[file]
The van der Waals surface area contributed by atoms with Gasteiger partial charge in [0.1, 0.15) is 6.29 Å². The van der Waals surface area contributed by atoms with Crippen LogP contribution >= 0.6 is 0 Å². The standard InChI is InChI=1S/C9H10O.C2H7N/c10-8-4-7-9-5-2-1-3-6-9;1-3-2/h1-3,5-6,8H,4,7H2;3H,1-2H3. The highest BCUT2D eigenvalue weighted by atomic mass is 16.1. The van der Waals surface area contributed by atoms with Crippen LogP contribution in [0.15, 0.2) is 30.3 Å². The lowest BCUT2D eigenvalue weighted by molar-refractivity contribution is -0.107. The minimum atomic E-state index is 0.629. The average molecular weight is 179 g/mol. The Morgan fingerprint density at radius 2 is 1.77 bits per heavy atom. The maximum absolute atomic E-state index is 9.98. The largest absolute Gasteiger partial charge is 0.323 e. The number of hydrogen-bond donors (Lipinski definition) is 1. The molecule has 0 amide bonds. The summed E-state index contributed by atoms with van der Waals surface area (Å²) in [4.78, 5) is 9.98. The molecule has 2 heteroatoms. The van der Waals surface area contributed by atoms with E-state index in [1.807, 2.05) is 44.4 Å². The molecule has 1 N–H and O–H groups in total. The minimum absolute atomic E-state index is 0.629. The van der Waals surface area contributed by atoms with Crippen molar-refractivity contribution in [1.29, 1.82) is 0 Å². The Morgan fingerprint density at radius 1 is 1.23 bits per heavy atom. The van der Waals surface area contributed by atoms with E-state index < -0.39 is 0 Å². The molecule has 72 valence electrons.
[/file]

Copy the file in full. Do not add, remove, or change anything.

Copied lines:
The van der Waals surface area contributed by atoms with Gasteiger partial charge in [0.1, 0.15) is 6.29 Å². The van der Waals surface area contributed by atoms with Crippen LogP contribution >= 0.6 is 0 Å². The standard InChI is InChI=1S/C9H10O.C2H7N/c10-8-4-7-9-5-2-1-3-6-9;1-3-2/h1-3,5-6,8H,4,7H2;3H,1-2H3. The highest BCUT2D eigenvalue weighted by atomic mass is 16.1. The van der Waals surface area contributed by atoms with Crippen LogP contribution in [0.15, 0.2) is 30.3 Å². The lowest BCUT2D eigenvalue weighted by molar-refractivity contribution is -0.107. The minimum atomic E-state index is 0.629. The average molecular weight is 179 g/mol. The Morgan fingerprint density at radius 2 is 1.77 bits per heavy atom. The maximum absolute atomic E-state index is 9.98. The largest absolute Gasteiger partial charge is 0.323 e. The number of hydrogen-bond donors (Lipinski definition) is 1. The molecule has 0 amide bonds. The summed E-state index contributed by atoms with van der Waals surface area (Å²) in [4.78, 5) is 9.98. The molecule has 2 heteroatoms. The van der Waals surface area contributed by atoms with E-state index in [1.807, 2.05) is 44.4 Å². The molecule has 1 N–H and O–H groups in total. The minimum absolute atomic E-state index is 0.629. The van der Waals surface area contributed by atoms with Crippen molar-refractivity contribution in [1.29, 1.82) is 0 Å². The Morgan fingerprint density at radius 1 is 1.23 bits per heavy atom. The van der Waals surface area contributed by atoms with E-state index < -0.39 is 0 Å². The molecule has 72 valence electrons.